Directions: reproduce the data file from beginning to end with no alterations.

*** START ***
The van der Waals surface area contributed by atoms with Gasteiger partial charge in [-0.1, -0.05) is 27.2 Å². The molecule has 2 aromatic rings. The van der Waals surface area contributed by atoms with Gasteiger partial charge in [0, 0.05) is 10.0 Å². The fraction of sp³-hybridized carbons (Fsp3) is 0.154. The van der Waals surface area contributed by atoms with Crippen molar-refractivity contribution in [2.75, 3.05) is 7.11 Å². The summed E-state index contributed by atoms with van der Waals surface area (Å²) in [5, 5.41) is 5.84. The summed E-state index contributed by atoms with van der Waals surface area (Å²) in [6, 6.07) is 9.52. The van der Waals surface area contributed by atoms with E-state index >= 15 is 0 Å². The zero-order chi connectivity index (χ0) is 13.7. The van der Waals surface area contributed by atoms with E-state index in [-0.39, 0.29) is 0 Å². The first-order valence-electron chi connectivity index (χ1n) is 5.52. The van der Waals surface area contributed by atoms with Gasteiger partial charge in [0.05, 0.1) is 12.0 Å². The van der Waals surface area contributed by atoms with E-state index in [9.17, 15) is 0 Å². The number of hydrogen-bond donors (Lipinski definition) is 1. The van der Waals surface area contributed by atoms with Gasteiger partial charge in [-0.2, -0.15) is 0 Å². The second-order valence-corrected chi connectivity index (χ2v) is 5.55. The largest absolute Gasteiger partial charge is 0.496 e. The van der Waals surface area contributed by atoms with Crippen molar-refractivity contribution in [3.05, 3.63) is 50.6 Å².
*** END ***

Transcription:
The van der Waals surface area contributed by atoms with Gasteiger partial charge in [-0.1, -0.05) is 27.2 Å². The molecule has 2 aromatic rings. The van der Waals surface area contributed by atoms with Gasteiger partial charge in [0, 0.05) is 10.0 Å². The fraction of sp³-hybridized carbons (Fsp3) is 0.154. The van der Waals surface area contributed by atoms with Crippen molar-refractivity contribution in [2.75, 3.05) is 7.11 Å². The summed E-state index contributed by atoms with van der Waals surface area (Å²) in [5, 5.41) is 5.84. The summed E-state index contributed by atoms with van der Waals surface area (Å²) in [6, 6.07) is 9.52. The van der Waals surface area contributed by atoms with E-state index >= 15 is 0 Å². The zero-order chi connectivity index (χ0) is 13.7. The van der Waals surface area contributed by atoms with E-state index in [-0.39, 0.29) is 0 Å². The first-order valence-electron chi connectivity index (χ1n) is 5.52. The van der Waals surface area contributed by atoms with Gasteiger partial charge in [0.05, 0.1) is 12.0 Å². The van der Waals surface area contributed by atoms with E-state index in [9.17, 15) is 0 Å². The number of hydrogen-bond donors (Lipinski definition) is 1. The van der Waals surface area contributed by atoms with Gasteiger partial charge in [-0.2, -0.15) is 0 Å². The second-order valence-corrected chi connectivity index (χ2v) is 5.55. The largest absolute Gasteiger partial charge is 0.496 e. The van der Waals surface area contributed by atoms with Crippen molar-refractivity contribution in [3.05, 3.63) is 50.6 Å².